We often get asked about the expected impact of Medicare’s new drug price negotiations on commercial (employer-sponsored) health plans.
The short answer: While there is no direct legislative impact, there may well be practical repercussions over time. Our opinion is based on the following:
- Most of the drugs included in the first round of negotiations are coming off-patent and expected to have generic or biosimilar alternatives by the time the negotiated prices go into effect in 2026. So, likely much ado about nothing.
- If Medicare is successful in lowering the cost of certain prescriptions, that means drug companies will be looking to recoup lost revenue elsewhere. And the most likely cost-shifting destinations may be the price of other drugs in general and/or specifically targeting commercial plans.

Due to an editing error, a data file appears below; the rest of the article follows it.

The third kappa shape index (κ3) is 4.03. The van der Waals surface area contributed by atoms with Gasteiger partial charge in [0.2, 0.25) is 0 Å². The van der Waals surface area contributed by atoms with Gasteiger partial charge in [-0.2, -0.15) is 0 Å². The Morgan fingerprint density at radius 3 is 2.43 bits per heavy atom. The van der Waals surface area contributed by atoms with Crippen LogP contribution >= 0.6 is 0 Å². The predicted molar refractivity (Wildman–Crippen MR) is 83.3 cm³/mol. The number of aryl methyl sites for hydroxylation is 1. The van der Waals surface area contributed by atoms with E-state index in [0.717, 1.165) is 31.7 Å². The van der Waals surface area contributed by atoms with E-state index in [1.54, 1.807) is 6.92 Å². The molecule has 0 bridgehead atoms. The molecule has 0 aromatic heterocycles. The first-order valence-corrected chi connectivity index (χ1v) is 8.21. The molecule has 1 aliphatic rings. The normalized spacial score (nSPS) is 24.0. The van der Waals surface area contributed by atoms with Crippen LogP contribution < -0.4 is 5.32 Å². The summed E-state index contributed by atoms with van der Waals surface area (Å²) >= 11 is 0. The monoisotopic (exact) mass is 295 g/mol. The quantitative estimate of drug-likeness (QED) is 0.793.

- Once Medicare sets a new price, there’s also a strong possibility PBMs will negotiate to (or toward) that price. Under the current prevailing PBM model, the price reconciliation may be in the form of higher rebates. And as you know, not all rebate dollars make it to the pockets of plan sponsors and members.
- While there is much talk of price controls leading to less drug development/innovation and less generic/biosimilar competition, we believe these not-so-thinly-veiled threats are mostly bluster. Instead, maybe price negotiations will actually force drug manufacturers to come to market with medications that have more certain and compelling value propositions (clinical outcomes).
Interested in learning more? This article is pretty consistent with our thoughts on the subject.